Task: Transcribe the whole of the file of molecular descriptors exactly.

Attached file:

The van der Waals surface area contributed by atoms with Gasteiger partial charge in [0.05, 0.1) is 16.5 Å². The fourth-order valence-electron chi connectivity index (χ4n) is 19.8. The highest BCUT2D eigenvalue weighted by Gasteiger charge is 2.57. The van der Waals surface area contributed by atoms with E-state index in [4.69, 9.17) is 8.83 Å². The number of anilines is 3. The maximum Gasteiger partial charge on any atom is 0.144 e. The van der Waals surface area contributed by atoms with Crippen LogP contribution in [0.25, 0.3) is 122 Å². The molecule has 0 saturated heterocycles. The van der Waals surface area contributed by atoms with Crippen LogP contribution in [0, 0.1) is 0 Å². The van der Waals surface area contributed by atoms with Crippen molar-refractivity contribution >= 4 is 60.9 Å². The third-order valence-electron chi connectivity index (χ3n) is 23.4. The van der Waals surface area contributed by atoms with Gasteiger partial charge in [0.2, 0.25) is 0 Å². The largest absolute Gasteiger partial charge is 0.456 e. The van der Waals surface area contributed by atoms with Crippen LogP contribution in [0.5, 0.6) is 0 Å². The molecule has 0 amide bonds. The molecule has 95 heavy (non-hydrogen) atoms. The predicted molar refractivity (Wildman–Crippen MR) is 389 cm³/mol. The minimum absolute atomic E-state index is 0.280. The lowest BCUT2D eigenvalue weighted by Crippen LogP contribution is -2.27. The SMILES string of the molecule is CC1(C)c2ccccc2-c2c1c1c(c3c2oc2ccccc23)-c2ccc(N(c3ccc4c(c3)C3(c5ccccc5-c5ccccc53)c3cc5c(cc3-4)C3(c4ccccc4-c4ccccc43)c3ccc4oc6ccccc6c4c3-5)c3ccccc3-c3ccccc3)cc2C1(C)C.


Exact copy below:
The van der Waals surface area contributed by atoms with Gasteiger partial charge in [0.05, 0.1) is 16.5 Å². The fourth-order valence-electron chi connectivity index (χ4n) is 19.8. The highest BCUT2D eigenvalue weighted by Gasteiger charge is 2.57. The van der Waals surface area contributed by atoms with E-state index in [4.69, 9.17) is 8.83 Å². The number of anilines is 3. The maximum Gasteiger partial charge on any atom is 0.144 e. The van der Waals surface area contributed by atoms with Crippen LogP contribution in [0.25, 0.3) is 122 Å². The molecule has 0 saturated heterocycles. The van der Waals surface area contributed by atoms with Crippen LogP contribution in [0, 0.1) is 0 Å². The van der Waals surface area contributed by atoms with Crippen molar-refractivity contribution >= 4 is 60.9 Å². The third-order valence-electron chi connectivity index (χ3n) is 23.4. The van der Waals surface area contributed by atoms with Gasteiger partial charge in [0.2, 0.25) is 0 Å². The largest absolute Gasteiger partial charge is 0.456 e. The van der Waals surface area contributed by atoms with Crippen LogP contribution in [0.5, 0.6) is 0 Å². The molecule has 0 amide bonds. The molecule has 95 heavy (non-hydrogen) atoms. The predicted molar refractivity (Wildman–Crippen MR) is 389 cm³/mol. The minimum absolute atomic E-state index is 0.280. The lowest BCUT2D eigenvalue weighted by Crippen LogP contribution is -2.27. The SMILES string of the molecule is CC1(C)c2ccccc2-c2c1c1c(c3c2oc2ccccc23)-c2ccc(N(c3ccc4c(c3)C3(c5ccccc5-c5ccccc53)c3cc5c(cc3-4)C3(c4ccccc4-c4ccccc43)c3ccc4oc6ccccc6c4c3-5)c3ccccc3-c3ccccc3)cc2C1(C)C.